Three adults squatted in the cereal aisle of the Key Foods grocery store in the Bedford-Stuyvesant neighborhood of Brooklyn. Each had plucked a different kind of oatmeal from one of the lower shelves. They were trying to determine which was the most healthful and the most affordable.
It shouldn’t have been that hard. And yet, it took a good five minutes for three smart grown-ups to analyze the serving sizes, sugar and sodium contents and the price per unit before they could settle on a 2-pound-10-ounce drum of old-fashioned oats. It contained no sodium or sugar and was $1.06 cheaper per pound than the runner-up, a smaller box of quick oats.
It has become conventional wisdom that Americans don’t know how cook. But shopping for food, especially on a budget, is for many an equally daunting prospect. In a world where busy schedules mean that reheating a frozen pizza counts as cooking, shopping smart might be even more important.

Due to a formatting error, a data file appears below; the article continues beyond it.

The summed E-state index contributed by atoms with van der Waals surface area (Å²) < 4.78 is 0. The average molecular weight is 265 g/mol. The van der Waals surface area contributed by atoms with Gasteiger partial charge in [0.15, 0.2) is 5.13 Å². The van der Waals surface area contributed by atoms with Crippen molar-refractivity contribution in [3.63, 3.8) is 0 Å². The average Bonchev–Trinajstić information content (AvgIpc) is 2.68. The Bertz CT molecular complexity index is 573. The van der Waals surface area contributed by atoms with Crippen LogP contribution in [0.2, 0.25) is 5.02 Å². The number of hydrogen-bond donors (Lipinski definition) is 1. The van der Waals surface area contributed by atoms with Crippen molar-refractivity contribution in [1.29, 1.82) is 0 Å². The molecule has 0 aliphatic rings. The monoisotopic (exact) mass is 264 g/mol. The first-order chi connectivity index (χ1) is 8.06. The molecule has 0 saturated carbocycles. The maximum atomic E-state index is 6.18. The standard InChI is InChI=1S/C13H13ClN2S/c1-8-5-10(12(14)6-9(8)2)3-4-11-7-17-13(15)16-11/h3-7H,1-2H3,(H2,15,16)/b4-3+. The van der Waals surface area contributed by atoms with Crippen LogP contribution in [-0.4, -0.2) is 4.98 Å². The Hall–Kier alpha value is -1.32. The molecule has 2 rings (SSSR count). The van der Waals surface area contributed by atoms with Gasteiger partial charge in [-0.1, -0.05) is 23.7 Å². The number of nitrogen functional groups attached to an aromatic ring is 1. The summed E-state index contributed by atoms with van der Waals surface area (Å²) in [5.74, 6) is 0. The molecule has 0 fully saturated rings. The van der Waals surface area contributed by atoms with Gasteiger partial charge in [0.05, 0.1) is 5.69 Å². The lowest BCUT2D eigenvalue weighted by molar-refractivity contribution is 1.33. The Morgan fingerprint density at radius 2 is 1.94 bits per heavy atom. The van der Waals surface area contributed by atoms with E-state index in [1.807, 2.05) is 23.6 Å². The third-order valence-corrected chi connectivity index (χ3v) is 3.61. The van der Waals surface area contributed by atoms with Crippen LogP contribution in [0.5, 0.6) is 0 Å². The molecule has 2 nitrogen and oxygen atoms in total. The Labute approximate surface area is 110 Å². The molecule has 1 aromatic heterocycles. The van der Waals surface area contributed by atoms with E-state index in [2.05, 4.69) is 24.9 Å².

Helping shoppers make good decisions was the goal of this supermarket tour. It was part of a course called Cooking Matters at the Store, developed by anti-hunger organization Share Our Strength. The tours explore how to buy fruits and vegetables on a budget, how to read food labels and how to identify whole grains and compare unit prices. In 2012, 21,000 low-income adults attended a tour in 46 states; 68 percent of them were receiving some kind of federal food assistance.
Read the whole story at the Washington Post Web site.